In other words: Turkey alone won’t make you tired, because without the insulin surge, the tryptophan won’t effectively enter the brain. Even with the insulin, you’re probably not eating enough turkey to feel the effects of tryptophan. Rather, drowsiness after a meal is also linked to the plethora of simple cards on your plate as well. 

2. Drinking Makes You Drowsy 

Socializing with family and friends is often accompanied by a glass of wine in hand. Alcohol acts as a sedative, which means it affects your central nervous system and can cause drowsiness. 

It can also impair the quality of your sleep later in the night, making you more tired the next day. We analyzed aggregated and anonymized data from Oura members and found that the amount of naps taken the day after Thanksgiving increase by 7% – this might be why!

Combining alcohol with celebratory socializing — plus relaxation time on the couch — can further intensify your post-dinner drowsiness. 

READ MORE: How Does Alcohol Impact Oura Members?

3. You’re Likely Eating More Than Normal 

When you consume large amounts of food, your digestive system works in overdrive to process the meal. Your heart rate increases and your metabolism ramps up, which are both energy-intensive systems. This can divert blood flow away from other areas, including your brain, leading to fatigue.

Additionally, eating a big meal stimulates the parasympathetic nervous system. This is your “rest-and-digest” branch of the autonomic nervous system. As you may expect based on the name, this part of your nervous system promotes relaxation and drowsiness. Maybe that’s why they call it comfort food!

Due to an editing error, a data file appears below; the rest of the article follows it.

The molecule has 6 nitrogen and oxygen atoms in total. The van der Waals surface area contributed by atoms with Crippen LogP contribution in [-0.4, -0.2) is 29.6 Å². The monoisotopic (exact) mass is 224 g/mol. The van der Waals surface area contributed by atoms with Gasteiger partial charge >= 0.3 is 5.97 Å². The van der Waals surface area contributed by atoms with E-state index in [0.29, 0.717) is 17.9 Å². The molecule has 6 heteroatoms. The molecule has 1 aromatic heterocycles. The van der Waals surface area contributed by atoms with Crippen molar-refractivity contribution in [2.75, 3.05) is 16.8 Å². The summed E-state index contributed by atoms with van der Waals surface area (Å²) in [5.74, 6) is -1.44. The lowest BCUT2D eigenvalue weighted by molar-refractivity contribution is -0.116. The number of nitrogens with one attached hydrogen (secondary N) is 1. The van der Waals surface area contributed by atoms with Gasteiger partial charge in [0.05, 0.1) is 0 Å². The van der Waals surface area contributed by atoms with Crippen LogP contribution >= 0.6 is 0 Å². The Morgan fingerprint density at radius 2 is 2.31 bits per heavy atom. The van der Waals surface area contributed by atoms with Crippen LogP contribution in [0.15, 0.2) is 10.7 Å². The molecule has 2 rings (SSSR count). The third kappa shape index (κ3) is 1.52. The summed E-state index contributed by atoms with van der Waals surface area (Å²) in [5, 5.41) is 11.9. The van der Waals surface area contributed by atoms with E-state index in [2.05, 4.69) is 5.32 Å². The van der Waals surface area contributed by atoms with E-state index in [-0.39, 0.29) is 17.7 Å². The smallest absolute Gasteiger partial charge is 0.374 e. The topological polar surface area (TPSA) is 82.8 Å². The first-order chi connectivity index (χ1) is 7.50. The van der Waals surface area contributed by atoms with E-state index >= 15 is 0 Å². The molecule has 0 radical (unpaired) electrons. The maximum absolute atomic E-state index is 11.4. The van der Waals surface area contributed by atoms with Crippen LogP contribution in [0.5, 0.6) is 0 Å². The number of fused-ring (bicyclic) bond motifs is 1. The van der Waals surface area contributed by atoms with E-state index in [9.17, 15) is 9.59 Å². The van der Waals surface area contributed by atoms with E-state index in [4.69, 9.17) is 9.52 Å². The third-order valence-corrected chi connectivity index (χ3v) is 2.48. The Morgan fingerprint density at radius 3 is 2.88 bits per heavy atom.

5 Tips to Prevent Thanksgiving Tiredness 

If you have the ability to take a power nap post-Thanksgiving, go for it. (Just avoid taking a nap too close to bedtime to avoid interrupting your sleep!) 

However, parents with young children or people hosting Thanksgiving may not have the luxury of taking a post-meal nap. If that sounds familiar, implement these 5 tips at your next feast to help prevent post-meal fatigue. 

  • Have an after-meal espresso: A single espresso shot contains about 60 milligrams of caffeine — enough to perk you up, but for most people, usually not enough to impact your sleep. Plus, science suggests that post-meal caffeine may enhance digestion and relieve fullness. That being said, caffeine has a half-life of about five hours, so if you’re eating in the evening, skip it.  
  • Eat enough protein: Imagine dividing your plate into three sections, and fill each with protein, veggies, and carbs. Eating a meal that’s high in protein can help you avoid a postprandial dip in energy, as protein can help you avoid the glucose spike and crash. One study found that people who ate a meal with at least 35% protein had lower post-meal blood sugar.
  • Get some fresh air: Grab the family and go for a walk around the block after your feast. A study found that a 30-minute walk substantially reduces the glucose peak, improving your glycemic response. 
  • Sip smartly: If you do want to consume alcohol, alternate a glass of water for every alcoholic beverage you consume.
  • Focus on sleep the night before: Getting a solid night of shuteye the night before Thanksgiving helps balance your mood, improve your energy, and lower levels of ghrelin — the hunger hormone.  

READ MORE: How Sleep Helps With Weight Management